|• Total||39.51 km2 (15.25 sq mi)|
|• Density||288.33/km2 (746.8/sq mi)|
|Time zone||UTC+1 (CET)|
|• Summer (DST)||UTC+2 (CEST)|
|Area code||(+36) 73|
The former Andrássy Palace is next to them. Some other monuments in the town date back to Ottoman times. Two years after the siege, the mosque of Ali Pasha was built, later – in 1788 – to be transformed into a Christian church: the Roman Catholic parish church. The two minarets, as well as the windows and niches with ogee arches indicate its original function. The Turkish House of red raw brick walls and interlaced steel window grills in Bástya Street was originally destined to be a caravanserai. The two holy-water basins of the Franciscan Church were made of Turkish washbasins. The carved main altar of the Baroque Church is another sight to see. In 1966, on the 400th anniversary of the siege, Szigetvár regained its old rank of a chartered ancient city. Development began to gather speed. Today it has a population of 12,000. In October 2011, the city received the title Civitas Invicta from the Hungarian Parliament.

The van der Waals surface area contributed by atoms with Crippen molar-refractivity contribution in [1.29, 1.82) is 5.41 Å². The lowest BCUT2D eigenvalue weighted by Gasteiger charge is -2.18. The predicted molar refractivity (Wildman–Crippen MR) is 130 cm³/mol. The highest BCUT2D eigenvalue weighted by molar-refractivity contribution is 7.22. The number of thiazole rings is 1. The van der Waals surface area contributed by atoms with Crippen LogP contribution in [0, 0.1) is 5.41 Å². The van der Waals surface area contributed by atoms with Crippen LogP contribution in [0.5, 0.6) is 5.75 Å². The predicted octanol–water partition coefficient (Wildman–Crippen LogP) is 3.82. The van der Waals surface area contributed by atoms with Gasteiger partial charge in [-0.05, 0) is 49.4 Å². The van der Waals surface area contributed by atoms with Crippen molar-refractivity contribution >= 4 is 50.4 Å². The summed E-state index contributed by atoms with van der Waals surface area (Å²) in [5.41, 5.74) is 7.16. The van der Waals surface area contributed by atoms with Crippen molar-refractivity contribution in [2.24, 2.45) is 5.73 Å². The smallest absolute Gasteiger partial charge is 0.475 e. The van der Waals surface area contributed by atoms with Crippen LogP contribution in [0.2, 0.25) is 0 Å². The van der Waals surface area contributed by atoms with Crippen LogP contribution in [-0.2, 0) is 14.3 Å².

Twin towns – sister citiesEdit
- "Iromány adatai". Parlament.hu. Retrieved 2017-04-02.
- Karikó, Sándor & Tibor Szabó (December 2009). Ferrari, Angelo (ed.). "A Hungarian-Turkish Cultural Heritage: Scandal and Reconciliation". PROCEEDINGS 4th International Congress on "Science and Technology for the Safeguard of Cultural Heritage in the Mediterranean Basin". Cairo, Egypt. 1: 18. ISBN 9788896680315. Retrieved 26 August 2013.
- The Search for the Sultan’s Tomb https://www.archaeology.org/issues/292-1803/letter-from/6344-hungary-search-for-suleiman
- "Testvérvárosok". szigetvar.hu (in Hungarian). Szigetvár. Retrieved 2021-04-10.
- "Međunarodna suradnja". pag.hr (in Croatian). Pag. Retrieved 2021-04-10.
- "Gradovi prijatelji". cakovec.hr (in Croatian). Čakovec. Retrieved 2021-04-10.
|Wikimedia Commons has media related to Szigetvár.|